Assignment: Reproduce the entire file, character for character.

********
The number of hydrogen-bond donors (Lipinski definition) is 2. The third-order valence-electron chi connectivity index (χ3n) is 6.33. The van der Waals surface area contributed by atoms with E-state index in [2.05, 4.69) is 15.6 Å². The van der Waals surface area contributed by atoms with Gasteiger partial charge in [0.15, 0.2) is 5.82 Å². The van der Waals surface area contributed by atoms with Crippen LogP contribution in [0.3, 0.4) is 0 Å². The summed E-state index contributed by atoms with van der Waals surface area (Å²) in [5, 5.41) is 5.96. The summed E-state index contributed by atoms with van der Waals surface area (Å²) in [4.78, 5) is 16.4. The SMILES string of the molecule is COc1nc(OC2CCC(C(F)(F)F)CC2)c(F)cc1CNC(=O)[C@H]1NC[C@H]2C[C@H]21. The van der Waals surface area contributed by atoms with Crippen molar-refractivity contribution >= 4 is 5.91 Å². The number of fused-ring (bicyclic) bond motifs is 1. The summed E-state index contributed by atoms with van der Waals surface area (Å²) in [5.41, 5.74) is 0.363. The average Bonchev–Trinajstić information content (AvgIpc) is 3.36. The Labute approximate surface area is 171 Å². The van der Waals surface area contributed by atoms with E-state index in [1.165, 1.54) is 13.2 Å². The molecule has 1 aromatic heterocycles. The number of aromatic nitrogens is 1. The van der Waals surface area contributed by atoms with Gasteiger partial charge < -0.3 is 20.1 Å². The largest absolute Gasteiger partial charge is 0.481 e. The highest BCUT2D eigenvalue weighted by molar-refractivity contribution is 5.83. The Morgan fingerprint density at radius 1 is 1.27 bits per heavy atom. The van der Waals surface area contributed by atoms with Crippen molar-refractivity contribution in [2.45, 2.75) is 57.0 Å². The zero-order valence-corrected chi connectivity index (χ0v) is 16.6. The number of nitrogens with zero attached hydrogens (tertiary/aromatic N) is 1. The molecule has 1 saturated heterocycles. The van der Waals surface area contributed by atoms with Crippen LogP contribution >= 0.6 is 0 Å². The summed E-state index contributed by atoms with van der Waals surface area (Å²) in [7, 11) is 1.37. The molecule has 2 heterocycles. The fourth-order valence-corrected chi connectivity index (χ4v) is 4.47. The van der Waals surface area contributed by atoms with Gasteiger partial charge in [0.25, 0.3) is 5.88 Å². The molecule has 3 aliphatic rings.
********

The number of hydrogen-bond donors (Lipinski definition) is 2. The third-order valence-electron chi connectivity index (χ3n) is 6.33. The van der Waals surface area contributed by atoms with E-state index in [2.05, 4.69) is 15.6 Å². The van der Waals surface area contributed by atoms with Gasteiger partial charge in [0.15, 0.2) is 5.82 Å². The van der Waals surface area contributed by atoms with Crippen LogP contribution in [0.3, 0.4) is 0 Å². The summed E-state index contributed by atoms with van der Waals surface area (Å²) in [5, 5.41) is 5.96. The summed E-state index contributed by atoms with van der Waals surface area (Å²) in [4.78, 5) is 16.4. The SMILES string of the molecule is COc1nc(OC2CCC(C(F)(F)F)CC2)c(F)cc1CNC(=O)[C@H]1NC[C@H]2C[C@H]21. The van der Waals surface area contributed by atoms with Crippen molar-refractivity contribution >= 4 is 5.91 Å². The number of fused-ring (bicyclic) bond motifs is 1. The summed E-state index contributed by atoms with van der Waals surface area (Å²) in [5.41, 5.74) is 0.363. The average Bonchev–Trinajstić information content (AvgIpc) is 3.36. The Labute approximate surface area is 171 Å². The van der Waals surface area contributed by atoms with E-state index in [1.165, 1.54) is 13.2 Å². The molecule has 1 aromatic heterocycles. The number of aromatic nitrogens is 1. The van der Waals surface area contributed by atoms with Gasteiger partial charge < -0.3 is 20.1 Å². The largest absolute Gasteiger partial charge is 0.481 e. The highest BCUT2D eigenvalue weighted by molar-refractivity contribution is 5.83. The Morgan fingerprint density at radius 1 is 1.27 bits per heavy atom. The van der Waals surface area contributed by atoms with Crippen molar-refractivity contribution in [2.45, 2.75) is 57.0 Å². The zero-order valence-corrected chi connectivity index (χ0v) is 16.6. The number of nitrogens with zero attached hydrogens (tertiary/aromatic N) is 1. The molecule has 1 saturated heterocycles. The van der Waals surface area contributed by atoms with Crippen LogP contribution >= 0.6 is 0 Å². The summed E-state index contributed by atoms with van der Waals surface area (Å²) in [7, 11) is 1.37. The molecule has 2 heterocycles. The fourth-order valence-corrected chi connectivity index (χ4v) is 4.47. The van der Waals surface area contributed by atoms with Gasteiger partial charge in [0.25, 0.3) is 5.88 Å². The molecule has 3 aliphatic rings.